The city and the Central Park Conservancy are making few friends with their crackdown on musicians in Central Park who dare to make music in one of the park’s “quiet zones”. The city says it’s trying to balance “competing interests” in the park, basically cordoning off spaces where people don’t have to listen to music if they don’t want to.
But there appears to be another reason for the crackdown, at least at Bethesda Fountain: the city is planning to give Dovetail restaurant owner John Fraser the green light to open a food cart with 150 seats in front of the fountain and in the nearby Bethesda Terrace with its classic mosaics. The city will get a 15% cut of Fraser’s proceeds. Time to get those pesky musicians out of the way!
Let me first get this out of the way: I would love to have a Dovetail food cart near Bethesda Fountain where I can drink a beer or a glass of wine under a beautiful mosaic away from the sun on a hot summer night. I would love it much more than almost every performance I’ve seen in that spot. I know, it’s awful to say.
Nonetheless, there’s a real principle at stake here. The city and the conservancy are taking public space and making it private without consulting the people who use the park. Bethesda Fountain is a spot where performers have played music, acted and danced for years. (There’s a facebook group that started to support them, and a petition site.)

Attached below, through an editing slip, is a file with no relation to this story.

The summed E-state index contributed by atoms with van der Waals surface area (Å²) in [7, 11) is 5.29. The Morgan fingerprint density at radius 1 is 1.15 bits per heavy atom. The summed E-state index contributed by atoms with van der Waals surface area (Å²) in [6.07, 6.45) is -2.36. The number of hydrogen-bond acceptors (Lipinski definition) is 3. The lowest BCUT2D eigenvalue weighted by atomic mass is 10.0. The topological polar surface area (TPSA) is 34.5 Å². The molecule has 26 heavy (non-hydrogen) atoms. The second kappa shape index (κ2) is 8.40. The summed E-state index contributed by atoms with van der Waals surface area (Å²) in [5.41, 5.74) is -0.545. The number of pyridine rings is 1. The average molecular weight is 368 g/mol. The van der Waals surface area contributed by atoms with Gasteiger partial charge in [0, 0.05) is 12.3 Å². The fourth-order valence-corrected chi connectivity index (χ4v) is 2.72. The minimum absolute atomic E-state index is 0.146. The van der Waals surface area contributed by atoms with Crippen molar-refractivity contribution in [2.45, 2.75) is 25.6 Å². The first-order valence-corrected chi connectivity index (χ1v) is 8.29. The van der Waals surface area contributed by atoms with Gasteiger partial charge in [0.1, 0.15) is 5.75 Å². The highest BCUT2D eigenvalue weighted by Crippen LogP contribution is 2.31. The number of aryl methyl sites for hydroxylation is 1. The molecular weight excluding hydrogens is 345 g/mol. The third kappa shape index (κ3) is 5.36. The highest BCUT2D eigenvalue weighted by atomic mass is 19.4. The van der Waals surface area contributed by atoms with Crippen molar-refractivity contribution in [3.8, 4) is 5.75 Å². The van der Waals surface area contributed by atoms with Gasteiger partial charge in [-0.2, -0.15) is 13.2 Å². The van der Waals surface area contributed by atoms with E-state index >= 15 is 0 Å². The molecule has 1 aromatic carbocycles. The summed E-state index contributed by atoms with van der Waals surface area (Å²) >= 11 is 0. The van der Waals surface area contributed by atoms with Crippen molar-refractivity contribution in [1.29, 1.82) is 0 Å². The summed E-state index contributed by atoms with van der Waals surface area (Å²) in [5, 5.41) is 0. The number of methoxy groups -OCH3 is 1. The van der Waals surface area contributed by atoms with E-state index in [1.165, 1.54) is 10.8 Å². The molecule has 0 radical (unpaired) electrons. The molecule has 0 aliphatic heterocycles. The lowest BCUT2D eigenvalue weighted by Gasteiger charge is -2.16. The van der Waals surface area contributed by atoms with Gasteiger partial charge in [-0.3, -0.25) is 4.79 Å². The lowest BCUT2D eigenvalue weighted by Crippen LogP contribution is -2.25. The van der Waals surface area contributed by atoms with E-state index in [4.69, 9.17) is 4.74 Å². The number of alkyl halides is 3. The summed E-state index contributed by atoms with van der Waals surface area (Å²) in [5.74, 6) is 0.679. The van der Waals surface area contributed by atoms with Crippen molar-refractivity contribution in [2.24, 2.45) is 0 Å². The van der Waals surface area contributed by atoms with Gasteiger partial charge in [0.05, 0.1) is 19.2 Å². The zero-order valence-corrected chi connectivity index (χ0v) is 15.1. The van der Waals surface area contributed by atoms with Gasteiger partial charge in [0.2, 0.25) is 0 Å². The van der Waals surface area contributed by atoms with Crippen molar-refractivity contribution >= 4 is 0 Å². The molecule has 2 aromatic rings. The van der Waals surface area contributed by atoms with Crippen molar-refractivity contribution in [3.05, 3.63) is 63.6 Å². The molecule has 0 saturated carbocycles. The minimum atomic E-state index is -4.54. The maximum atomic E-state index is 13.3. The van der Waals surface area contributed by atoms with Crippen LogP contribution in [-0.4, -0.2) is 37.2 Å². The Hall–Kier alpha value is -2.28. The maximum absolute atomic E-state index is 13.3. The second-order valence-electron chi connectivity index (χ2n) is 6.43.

In fact, even though musicians have gotten the most attention in this fight, the city’s biggest target appears to be the dancers, mostly young black men, who do flips on the stairs nearby. Check out this quote from a Parks spokesperson to the Post: “Crowds of 700 regularly overwhelmed the terrace, completely blocked the stairs, and those trying to pass climbed on and damaged sandstone carvings on the side.”
It’s pretty clear they’re talking about the kids.
The performances draw hundreds of people and they can be annoying, especially if you’ve seen the tricks before. But they’re usually over within half an hour and tourists go nuts over them. It’s a hustle, just like playing music on the street. It’s a hustle to get a lot of people to give you $1 each. But selling $8 beers and $14 burgers is also a hustle — it’s just a hustle that’s easier to tax and control. The city loves the high hustle, the one that brings in the most revenue and the least chaos. It’s why the Parks Department pushed a plan last year to build a tennis bubble in the park, and it’s why they want the cafe at Bethesda Fountain now.
It’s hard to blame the Central Park Conservancy for wanting to raise more money. The city has dumped a larger and larger burden of caring for the park on private donations — and when those donations dry up, like they did in 2009, the conservancy has to scramble to pay for things like keeping the trees healthy. But it’s doubtful that the high hustle will get them there — people are used to a certain level of freedom in Central Park. The more the people in charge of the park take that away, the more we will feel like we’re the ones being hustled.